Google To Seek New Appeal In Children's Privacy Battle

Google will ask federal judges to reconsider a recent decision that revived a class-action privacy lawsuit brought by parents of young YouTube users, the company disclosed in papers filed this week.

The company said it will request a new hearing in front of the three judges who ruled against it, or, alternatively, before a majority of judges with the 9th Circuit court of appeals.

Google disclosed its plan on Wednesday, when it asked the 9th Circuit for additional time in which to seek a new hearing. The company's motion would typically be due by January 11, but Google sought a two-week extension, due to the holidays and the need to confer with other companies involved in the litigation.

On Thursday, the 9th Circuit granted the two-week extension, meaning that Google's request is now due by January 25.

Google's privacy battle with the parents dates to 2019, when California resident Nicole Hubbard sued YouTube and channel operators -- including Hasbro, the Cartoon Network, Mattel, and DreamWorks -- on behalf of her child. She alleged in a class-action complaint that her 5-year-old child watched YouTube channels that are aimed at young children.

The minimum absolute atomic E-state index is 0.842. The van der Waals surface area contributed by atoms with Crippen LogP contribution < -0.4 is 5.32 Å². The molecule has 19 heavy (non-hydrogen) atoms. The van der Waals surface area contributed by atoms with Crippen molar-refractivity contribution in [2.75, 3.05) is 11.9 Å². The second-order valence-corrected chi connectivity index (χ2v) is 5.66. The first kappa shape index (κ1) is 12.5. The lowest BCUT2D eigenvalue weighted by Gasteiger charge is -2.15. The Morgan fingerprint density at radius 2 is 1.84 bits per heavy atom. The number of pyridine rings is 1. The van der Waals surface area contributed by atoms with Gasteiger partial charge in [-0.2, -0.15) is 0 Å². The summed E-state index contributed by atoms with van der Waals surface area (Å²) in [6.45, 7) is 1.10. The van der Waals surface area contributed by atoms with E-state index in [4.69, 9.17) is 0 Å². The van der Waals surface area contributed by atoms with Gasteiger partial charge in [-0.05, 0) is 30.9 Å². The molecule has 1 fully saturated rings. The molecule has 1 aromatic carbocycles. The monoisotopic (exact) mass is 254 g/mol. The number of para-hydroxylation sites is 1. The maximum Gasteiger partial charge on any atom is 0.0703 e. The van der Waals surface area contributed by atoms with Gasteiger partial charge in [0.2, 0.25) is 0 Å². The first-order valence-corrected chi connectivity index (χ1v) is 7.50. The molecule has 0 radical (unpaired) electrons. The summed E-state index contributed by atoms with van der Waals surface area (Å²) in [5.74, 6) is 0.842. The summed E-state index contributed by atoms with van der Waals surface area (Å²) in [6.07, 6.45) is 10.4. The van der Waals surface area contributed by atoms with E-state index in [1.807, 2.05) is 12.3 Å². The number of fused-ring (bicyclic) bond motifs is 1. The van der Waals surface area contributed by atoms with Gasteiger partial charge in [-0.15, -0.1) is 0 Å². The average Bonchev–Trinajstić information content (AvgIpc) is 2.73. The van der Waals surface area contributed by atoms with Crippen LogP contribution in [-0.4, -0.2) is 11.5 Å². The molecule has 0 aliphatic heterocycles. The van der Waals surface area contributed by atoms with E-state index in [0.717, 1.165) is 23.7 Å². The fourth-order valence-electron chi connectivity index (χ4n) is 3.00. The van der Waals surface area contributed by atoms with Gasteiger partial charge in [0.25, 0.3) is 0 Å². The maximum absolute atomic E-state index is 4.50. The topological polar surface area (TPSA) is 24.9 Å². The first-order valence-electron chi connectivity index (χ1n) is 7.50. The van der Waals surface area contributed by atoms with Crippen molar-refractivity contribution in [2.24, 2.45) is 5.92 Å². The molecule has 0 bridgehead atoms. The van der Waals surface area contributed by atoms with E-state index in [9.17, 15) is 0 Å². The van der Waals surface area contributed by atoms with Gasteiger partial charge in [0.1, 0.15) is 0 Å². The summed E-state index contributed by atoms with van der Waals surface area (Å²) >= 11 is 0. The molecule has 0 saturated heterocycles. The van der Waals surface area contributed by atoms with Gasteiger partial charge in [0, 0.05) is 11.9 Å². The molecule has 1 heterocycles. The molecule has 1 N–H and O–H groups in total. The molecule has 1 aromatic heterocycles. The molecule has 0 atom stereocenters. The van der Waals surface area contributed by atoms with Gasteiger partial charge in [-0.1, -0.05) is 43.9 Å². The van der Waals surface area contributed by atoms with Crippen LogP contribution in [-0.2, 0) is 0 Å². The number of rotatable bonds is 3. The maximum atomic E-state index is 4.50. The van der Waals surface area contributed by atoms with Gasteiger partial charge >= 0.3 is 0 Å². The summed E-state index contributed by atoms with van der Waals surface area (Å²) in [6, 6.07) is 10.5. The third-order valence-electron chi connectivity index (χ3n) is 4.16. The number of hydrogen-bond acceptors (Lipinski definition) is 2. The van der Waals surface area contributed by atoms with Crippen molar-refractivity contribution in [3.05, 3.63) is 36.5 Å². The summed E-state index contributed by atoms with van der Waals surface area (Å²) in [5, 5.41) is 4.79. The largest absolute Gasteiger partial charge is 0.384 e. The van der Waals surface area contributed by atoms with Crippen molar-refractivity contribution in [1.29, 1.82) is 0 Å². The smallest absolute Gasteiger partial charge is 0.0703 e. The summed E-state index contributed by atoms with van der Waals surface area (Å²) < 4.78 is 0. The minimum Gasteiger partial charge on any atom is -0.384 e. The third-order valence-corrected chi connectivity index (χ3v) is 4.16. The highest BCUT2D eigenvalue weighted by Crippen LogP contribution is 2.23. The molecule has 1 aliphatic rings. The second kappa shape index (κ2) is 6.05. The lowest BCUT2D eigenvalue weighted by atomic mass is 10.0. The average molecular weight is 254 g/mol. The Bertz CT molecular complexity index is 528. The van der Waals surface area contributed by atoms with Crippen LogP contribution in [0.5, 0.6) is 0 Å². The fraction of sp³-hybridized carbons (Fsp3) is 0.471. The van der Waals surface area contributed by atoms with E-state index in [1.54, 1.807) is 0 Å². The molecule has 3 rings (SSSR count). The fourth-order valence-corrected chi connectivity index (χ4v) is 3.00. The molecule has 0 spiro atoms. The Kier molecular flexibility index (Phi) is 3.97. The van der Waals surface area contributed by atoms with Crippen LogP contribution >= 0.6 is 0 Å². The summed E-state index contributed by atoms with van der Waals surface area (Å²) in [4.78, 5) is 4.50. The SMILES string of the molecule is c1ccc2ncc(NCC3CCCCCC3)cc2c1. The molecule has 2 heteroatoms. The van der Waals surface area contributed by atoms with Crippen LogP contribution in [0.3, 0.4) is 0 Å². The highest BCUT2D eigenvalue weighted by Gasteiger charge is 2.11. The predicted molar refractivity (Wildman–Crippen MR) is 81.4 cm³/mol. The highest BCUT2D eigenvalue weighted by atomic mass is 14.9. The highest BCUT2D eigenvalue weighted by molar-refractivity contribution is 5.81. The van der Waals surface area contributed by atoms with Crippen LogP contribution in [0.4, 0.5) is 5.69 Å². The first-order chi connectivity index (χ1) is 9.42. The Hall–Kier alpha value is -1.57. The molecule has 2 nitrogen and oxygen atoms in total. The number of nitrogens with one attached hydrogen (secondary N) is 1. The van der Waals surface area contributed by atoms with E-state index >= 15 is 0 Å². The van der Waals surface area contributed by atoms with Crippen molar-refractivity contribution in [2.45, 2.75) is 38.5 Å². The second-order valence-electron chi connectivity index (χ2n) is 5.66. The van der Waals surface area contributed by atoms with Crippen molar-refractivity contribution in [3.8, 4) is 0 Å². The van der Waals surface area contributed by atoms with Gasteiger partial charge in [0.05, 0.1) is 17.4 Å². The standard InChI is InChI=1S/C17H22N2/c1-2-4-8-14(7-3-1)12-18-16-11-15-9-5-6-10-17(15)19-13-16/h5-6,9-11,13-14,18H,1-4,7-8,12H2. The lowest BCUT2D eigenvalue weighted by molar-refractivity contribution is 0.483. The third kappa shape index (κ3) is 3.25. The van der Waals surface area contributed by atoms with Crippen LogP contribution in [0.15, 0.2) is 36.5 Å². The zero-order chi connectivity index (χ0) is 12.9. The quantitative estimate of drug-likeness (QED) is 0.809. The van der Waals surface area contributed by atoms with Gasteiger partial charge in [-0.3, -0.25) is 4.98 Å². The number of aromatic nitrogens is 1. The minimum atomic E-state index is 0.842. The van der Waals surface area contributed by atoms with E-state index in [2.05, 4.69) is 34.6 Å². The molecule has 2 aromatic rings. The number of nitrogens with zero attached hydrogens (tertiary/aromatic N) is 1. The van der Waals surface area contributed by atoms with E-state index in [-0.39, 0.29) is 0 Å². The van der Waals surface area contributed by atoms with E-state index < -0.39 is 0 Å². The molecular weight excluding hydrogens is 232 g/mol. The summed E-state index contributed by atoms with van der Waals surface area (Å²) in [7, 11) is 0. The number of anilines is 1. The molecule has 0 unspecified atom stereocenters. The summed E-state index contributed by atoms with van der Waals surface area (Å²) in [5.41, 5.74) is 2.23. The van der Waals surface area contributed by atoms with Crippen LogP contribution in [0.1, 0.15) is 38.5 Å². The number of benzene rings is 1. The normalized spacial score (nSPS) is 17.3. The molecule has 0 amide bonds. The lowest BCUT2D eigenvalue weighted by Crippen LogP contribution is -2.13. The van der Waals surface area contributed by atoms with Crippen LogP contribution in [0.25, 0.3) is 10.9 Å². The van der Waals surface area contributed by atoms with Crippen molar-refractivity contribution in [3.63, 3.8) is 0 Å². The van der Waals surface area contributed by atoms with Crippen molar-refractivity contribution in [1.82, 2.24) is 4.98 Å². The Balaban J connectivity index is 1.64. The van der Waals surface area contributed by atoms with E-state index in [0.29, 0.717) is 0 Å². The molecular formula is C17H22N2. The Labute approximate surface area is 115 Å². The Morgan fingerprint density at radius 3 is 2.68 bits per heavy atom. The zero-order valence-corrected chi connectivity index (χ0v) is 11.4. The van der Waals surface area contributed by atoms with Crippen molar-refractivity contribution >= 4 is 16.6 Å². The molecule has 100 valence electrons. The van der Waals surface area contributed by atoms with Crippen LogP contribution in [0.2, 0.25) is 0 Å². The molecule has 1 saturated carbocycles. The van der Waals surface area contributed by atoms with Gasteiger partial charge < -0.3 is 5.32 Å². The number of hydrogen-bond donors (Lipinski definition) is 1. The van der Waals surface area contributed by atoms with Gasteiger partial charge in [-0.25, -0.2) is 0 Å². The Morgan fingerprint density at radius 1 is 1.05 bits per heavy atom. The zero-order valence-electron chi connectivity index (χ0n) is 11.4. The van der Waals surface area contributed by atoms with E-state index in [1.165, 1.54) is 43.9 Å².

Her complaint, later joined by other parents, came around two months after Google agreed to pay $170 million to settle allegations by the Federal Trade Commission and New York Attorney General that YouTube violated the federal Children's Online Privacy Protection Act by collecting data from viewers younger than 13.

Hubbard and the others alleged that the companies violated state laws by collecting tracking data from children. Among other claims, the parents said the alleged data collection amounted to “intrusion upon seclusion” -- a privacy claim that can be brought in California, and that involves “highly offensive” conduct.

U.S. District Court Judge Beth Labson Freeman in the Northern District of California threw out the lawsuit, ruling that the gist of the claims stemmed from the Children's Online Privacy Protection Act -- which only allows the Federal Trade Commission and state officials to bring enforcement actions.

Late last year, the 9th Circuit reversed Freeman's decision, ruling that the federal privacy law doesn't prevent individuals from bringing “parallel” claims rooted in state law.

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